"When I asked him who you were, he whispered, 'She's...my everything.'"


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Suzanne Woods Fisher is a writer of bestselling fiction and non-fiction books about the Old Order Amish. Her interest in the Plain People began with her grandfather, W. D. Benedict, who was raised Plain. Suzanne is the host of Amish Wisdom, a weekly radio program on toginet.com, and writes a bi-monthly column for Christian Post. Suzanne can be found on-line at www.suzannewoodsfisher.com.


Re-printed with permission by Cooking & Such, www.sherrygorebooks.com.



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Landscaping with Drift Roses ~Guest Post~

People have a love affair with roses. The rose is a representation of love and beauty and many people are now choosing to grow their own roses in their yards. One type of rose that is in high demand is the drift rose. The high demand for drift roses has led to new drift roses being created.

Drift roses offer a special niche in the market of shrub roses. A drift rose is a cross between miniature roses and ground cover roses. The miniature aspect of the drift rose gives it the repeat blooming nature, as well as an easy to manage size. The ground cover rose offers winter hardiness, disease resistance and an overall toughness. Drift roses have a low spreading habit that makes them the perfect fit for a small flower garden or in a combination planter.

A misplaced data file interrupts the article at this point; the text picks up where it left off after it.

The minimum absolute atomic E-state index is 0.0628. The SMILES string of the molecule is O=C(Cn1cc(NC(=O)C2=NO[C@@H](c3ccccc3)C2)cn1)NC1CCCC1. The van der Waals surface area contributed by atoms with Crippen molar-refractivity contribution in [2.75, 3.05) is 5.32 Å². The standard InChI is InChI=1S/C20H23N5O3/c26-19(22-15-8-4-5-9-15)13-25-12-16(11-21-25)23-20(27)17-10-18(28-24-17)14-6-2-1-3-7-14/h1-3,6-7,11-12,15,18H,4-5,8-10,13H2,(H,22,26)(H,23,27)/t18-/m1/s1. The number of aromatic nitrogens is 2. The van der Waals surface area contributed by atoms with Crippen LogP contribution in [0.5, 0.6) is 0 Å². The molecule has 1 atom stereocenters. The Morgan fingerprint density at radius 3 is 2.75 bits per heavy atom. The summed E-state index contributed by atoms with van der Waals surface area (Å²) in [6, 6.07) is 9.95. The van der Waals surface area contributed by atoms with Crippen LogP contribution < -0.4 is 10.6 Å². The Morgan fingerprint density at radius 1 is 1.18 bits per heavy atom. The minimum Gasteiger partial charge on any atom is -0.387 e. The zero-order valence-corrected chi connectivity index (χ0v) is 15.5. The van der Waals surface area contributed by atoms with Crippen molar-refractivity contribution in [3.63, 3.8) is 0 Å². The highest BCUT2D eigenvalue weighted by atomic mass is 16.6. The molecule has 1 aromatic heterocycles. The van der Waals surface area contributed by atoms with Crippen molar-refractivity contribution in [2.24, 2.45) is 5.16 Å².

Colors of Drift Roses

The first colors of drift roses that were available were red, pink, coral and peach. Of all of these colors, pink has been evaluated to be the best performer in a landscaping situation. The pink drift roses were followed by peach, then coral and finally red when it comes to performance. There are a few new colors that have just been released, but they have not yet been evaluated.

The new colors of drift roses include several lovely options. Apricot offers a brilliant show of double apricot blooms for amazing color in the landscape. Reminiscent of a light snowfall, Icy provides a show of delicate double blooms that are pure white. Finally, Sweet Drift Roses display clear pink double blooms, almost as if the lips of little cherubs have kissed your landscape.

All of the drift roses available have blooming habits that typically continue from the spring until the first hard frost of the fall. The versatility of drift roses and the wide range of colors available provide gardeners with a brilliant plant that can be used in any type of landscape situation, including in containers.

Drift Roses Offer Multiple Blooms Cycles

Many gardeners don’t realize that drift roses have about five cycles of blooms per year. The peak blooms are the April spring bloom and the October fall bloom. However, the second or summer bloom is typically quite impressive as well. This notable quality makes the drift rose a wonderful addition to add color to the landscape with little effort.

Drift roses should be planted in a landscape bed that has been well prepared. They can be used to fill in spaces in order to give your landscape color throughout the year. The drift rose is fairly easy to care for and not at all finicky. They can grow to be about two to three feet tall and two to three feet wide. They are the perfect choice for the beginning landscaper or the busy homeowner who wants an easy to care for plant.